If we plot $A_0$ as a function of $I_0$, the solution to the system of equations should be where the LHS = RHS in Eq.(\ref{eq-graphical-solution-illustration}). More explicitly, we plot out LHS and RHS as a function of $I_0$ and the intersection is the solution.

## Low Connectivity Networks

Same neurons but the connections are not full.

- Each neuron takes input from $C$ neurons.
- Sparse connectivity: $C/N \gg 1$.
- Sparse also means any two neurons i and j hardly take input from the same neurons.
**IF**the presynaptic signals are stochastic, the neurons take stochastic inputs, thus described by diffusive noise.

How can we be sure that the presynaptic signals are stochastic? This loophole is solved by proving that the system has such solutions.

Assuming two types of populations, excitatory neurons $N_E$ and inhibitory neurons $N_I$, each neuron has connectivity $C_E$ from $N_E$ and $C_I$ from $N_I$.

$$ \begin{equation} h_0 = R I^{\mathrm{ext}} + \tau_m \sum_j \nu_j w_j \end{equation} $$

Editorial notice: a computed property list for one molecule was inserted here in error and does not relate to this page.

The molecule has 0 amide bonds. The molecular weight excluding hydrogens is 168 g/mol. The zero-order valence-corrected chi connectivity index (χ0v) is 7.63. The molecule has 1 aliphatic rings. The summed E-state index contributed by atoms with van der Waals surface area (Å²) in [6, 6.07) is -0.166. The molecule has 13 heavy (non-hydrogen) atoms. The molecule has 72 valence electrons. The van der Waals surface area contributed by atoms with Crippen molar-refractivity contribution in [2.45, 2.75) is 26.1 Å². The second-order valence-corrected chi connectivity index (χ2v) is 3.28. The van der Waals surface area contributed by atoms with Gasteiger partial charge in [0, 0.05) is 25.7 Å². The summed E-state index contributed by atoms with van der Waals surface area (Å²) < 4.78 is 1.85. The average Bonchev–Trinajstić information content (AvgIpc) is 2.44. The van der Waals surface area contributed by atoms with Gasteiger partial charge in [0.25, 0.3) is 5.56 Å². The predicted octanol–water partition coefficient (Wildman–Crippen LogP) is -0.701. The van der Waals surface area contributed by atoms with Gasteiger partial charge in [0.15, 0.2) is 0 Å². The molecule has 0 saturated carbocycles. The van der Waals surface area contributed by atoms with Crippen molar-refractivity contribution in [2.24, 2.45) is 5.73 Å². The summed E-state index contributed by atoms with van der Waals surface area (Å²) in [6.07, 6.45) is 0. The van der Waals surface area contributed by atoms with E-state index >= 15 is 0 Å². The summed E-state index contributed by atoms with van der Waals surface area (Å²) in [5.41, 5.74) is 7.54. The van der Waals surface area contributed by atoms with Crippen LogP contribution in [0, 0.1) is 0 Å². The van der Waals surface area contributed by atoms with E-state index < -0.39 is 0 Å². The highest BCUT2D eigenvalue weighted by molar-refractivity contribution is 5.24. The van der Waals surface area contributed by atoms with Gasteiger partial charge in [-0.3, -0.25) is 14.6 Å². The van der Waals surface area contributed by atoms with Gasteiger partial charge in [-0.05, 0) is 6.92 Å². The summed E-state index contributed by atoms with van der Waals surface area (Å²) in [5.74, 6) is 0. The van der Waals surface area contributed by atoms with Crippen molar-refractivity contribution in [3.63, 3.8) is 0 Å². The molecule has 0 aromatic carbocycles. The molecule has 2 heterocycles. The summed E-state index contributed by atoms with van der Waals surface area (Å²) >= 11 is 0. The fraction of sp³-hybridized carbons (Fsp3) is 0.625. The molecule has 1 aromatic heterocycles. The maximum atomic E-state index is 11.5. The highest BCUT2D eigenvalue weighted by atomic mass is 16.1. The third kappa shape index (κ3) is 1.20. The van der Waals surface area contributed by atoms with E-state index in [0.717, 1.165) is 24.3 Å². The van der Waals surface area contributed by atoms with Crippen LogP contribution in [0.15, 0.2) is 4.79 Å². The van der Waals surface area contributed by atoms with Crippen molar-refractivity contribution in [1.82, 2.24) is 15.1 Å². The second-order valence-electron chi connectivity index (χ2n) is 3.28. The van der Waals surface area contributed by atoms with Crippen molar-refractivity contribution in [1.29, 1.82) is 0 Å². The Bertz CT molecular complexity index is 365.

We have

$$
\begin{align}
w_j = & w_E C_E + w_I C_I \

=& w_E C_E (1 - g\gamma),
\end{align}
$$

where

$$
\begin{align}
g = & - \frac{w_I}{w_E} \

\gamma = & \frac{C_I}{C_E}.
\end{align}
$$

Similarly,

$$
\begin{align}
\sigma^2 = & \tau_m \sum_j v_j w_j^2 \

=& \tau_m v (w_E^2 C_E + w_I^2 C_I) \

=& \tau_m v w_E^2 C_E^2 (1+g^2\gamma).
\end{align}
$$

Then we can calculate the population activity: Eq. 6.110, which is a function that depends on $h_0$ and $\sigma$. Hence we can find population activity given all the parameters:

- Threshold $\theta$
- Life time $\tau_m$
- $w_E$
- $C_E$
- $g$
- $\gamma$
- External $I^{\mathrm{ext}}$
- Resistance $R$

The book has two examples of verifying that in some conditions such randomly connected sparse network is equivalent to noise

## References and Notes

For some explaination of this concept, please read The principle of equal a priori probabilities and Probability calculations. ↩︎

## Table of Contents

**References:**

**Current Ref:**

- snm/21.asynchronous-firing.md